Day 10: Sault Ste. Marie, Ontario
In the morning, we cruise down to the famous Soo Locks to see if we might glimpse any big ore carriers passing from one Great Lake to another, but alas we do not. Driving here, at higher speeds again, I once again notice the rear wheel vibration, and take the opportunity to inspect the tires. Reaching under the left-rear wheel arch and running my hand over the circumference of the tire, I find a distinct bulge in the tread, and can see a 6″-diameter distortion of the rubber: a classic case of terminal tread-separation. We’re in a rather pleasant waterfront park on a sunny morn, so Lorie puts her feet up and reads a book at a picnic table while I jack up the Vanagon and install the spare.
When we bought the van a year before, the previous owners had recently experienced a highway blowout and replaced the right-rear tire. Now the opposite tire is trashed. Subsequent online research will later confirm that the German frat boys from whom we bought the van had made the common mistake of installing everyday passenger-car tires on the Westy, when light-truck or Load Range C or D are required. With the heavy rear-engine configuration of the Vanagon, and the added weight of the Camper package, conventional car tires will squirm like cheap sneakers on an elephant, and dangerously begin unravelling within several thousand miles. Upon returning home I will install the correct tires, which, besides vastly improving the handling, also offer superior wear.
We pass through Canadian Customs and across the St. Mary’s River, the short watercourse by which Lake Superior drains into Lake Huron. As we motor over the International Bridge and gaze down at the river, we ponder the fact that, so large is Superior’s capacity, the water flowing far beneath us flowed into and fell onto the lake’s vast surface nearly two centuries ago, and is only now making it’s way out.
At the opposite end of the bridge, we stop for US Customs. Though we have no contraband, we cross our fingers and hope the Customs officers will not look unkindly upon our ‘hippie bus’ and see fit to give it a thorough inspection. To search through every nook and cranny, some of which even I have yet to discover, would undoubtedly take hours. But with one look at our undilated pupils and bland Midwestern faces, they wave us through after only a few pointed questions, and we motor south then west into Michigan’s Upper Peninsula.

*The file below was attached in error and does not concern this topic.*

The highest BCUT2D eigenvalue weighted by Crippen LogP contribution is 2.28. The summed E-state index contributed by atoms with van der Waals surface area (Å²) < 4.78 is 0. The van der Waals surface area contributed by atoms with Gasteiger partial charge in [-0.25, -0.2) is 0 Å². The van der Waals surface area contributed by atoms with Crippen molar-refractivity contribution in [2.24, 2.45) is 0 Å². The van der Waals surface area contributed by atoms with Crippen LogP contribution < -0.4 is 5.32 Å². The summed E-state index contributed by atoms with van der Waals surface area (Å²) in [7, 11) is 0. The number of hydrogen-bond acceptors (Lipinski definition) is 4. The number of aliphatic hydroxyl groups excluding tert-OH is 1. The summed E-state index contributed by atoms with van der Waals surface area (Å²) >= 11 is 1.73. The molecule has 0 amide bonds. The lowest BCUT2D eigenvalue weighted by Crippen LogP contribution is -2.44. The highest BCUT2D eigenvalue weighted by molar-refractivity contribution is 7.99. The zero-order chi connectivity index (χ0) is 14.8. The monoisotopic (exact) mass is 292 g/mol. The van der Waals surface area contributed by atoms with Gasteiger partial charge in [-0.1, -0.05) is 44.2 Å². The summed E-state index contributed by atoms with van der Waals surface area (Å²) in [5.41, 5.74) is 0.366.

This area is blessed with numerous beautiful waterfalls, dropping from the hard Canadian Shield spine of the Upper Peninsula to the rugged southern shore of Lake Superior, and we spend the better part of this day visiting several.
Nearly thirty years ago this month, just a few miles offshore of this point of land, a tragic day in Great Lakes maritime history occurred: the wreck of the Edmund Fitzgerald. Most know what little they do about the event through folk singer Gordon Lightfoot’s popular song memorializing the event, and it’s a pretty concise rendition of that disaster.
On November 9, 1975, the 700-foot bulk carrier (a hundred feet longer than the Irvin we toured in Duluth) slipped out of the Superior harbor and headed north, then east across Superior toward Sault Ste. Marie, her belly full of taconite pellets bound for Detroit. The next night one of Superior’s notorious early-winter storms arose and the Fitzgerald ran into forty-five-knot winds, and seas as high as thirty feet, so she headed for the protection of Whitefish Bay, just east of here.No one knows for certain what happened, but at some dire moment that night the Fitzgerald began taking on water. The captain of the “Fitz”—and those of several other freighters out on the lake but fortunate enough to be out of the worst of the weather—proclaimed it the worst storm he’d ever encountered. He reported that the ship had lost both radar units and part of her ballast pumping system, and was severely listing. Another nearby freighter joined the Fitzgerald to provide radar guidance and to accompanying her to the safety of the harbor, fifteen miles distant.
“… how are you making out with your problem?”, the other captain asked via radio.
“We are holding our own,” replied the captain of the Fitzgerald. It was the final word from the ship, and she soon disappeared from all radar. The entire crew of twenty-nine went down with the ship, which now lies broken in two large sections in 530 feet of water.
Some blame defective cargo hatch covers, which allowed the huge waves which broke over the deck that night to flood the Fitzgerald’s holds. Others point to faulty or damaged ballast-tank vents, which prevented pumping sufficient to keep her afloat. Still others hint that she may have earlier struck a shallow shoal off Michipicoten Island, near Lake Superior Provincial Park, causing an unseen and fatal breach. Even after all these years and numerous investigations regarding the exact cause of the Fitzgerald’s tragic and deadly loss, answers are not forthcoming, and details remain as murky as the dark depths of Superior.
We cross the Two Hearted River, which lends its name—if not its actual geographic location—to Ernest Hemingway’s novel, “Big Two-Hearted River,” set in the nearby logging town of Seney, Michigan. A lovely backwoods shoreline drive west from Deer Park brings us to a quiet, virtually uninhabited campground in Lake Superior State Forest, where we make camp just in time to watch the sun descend on a placid forest lake.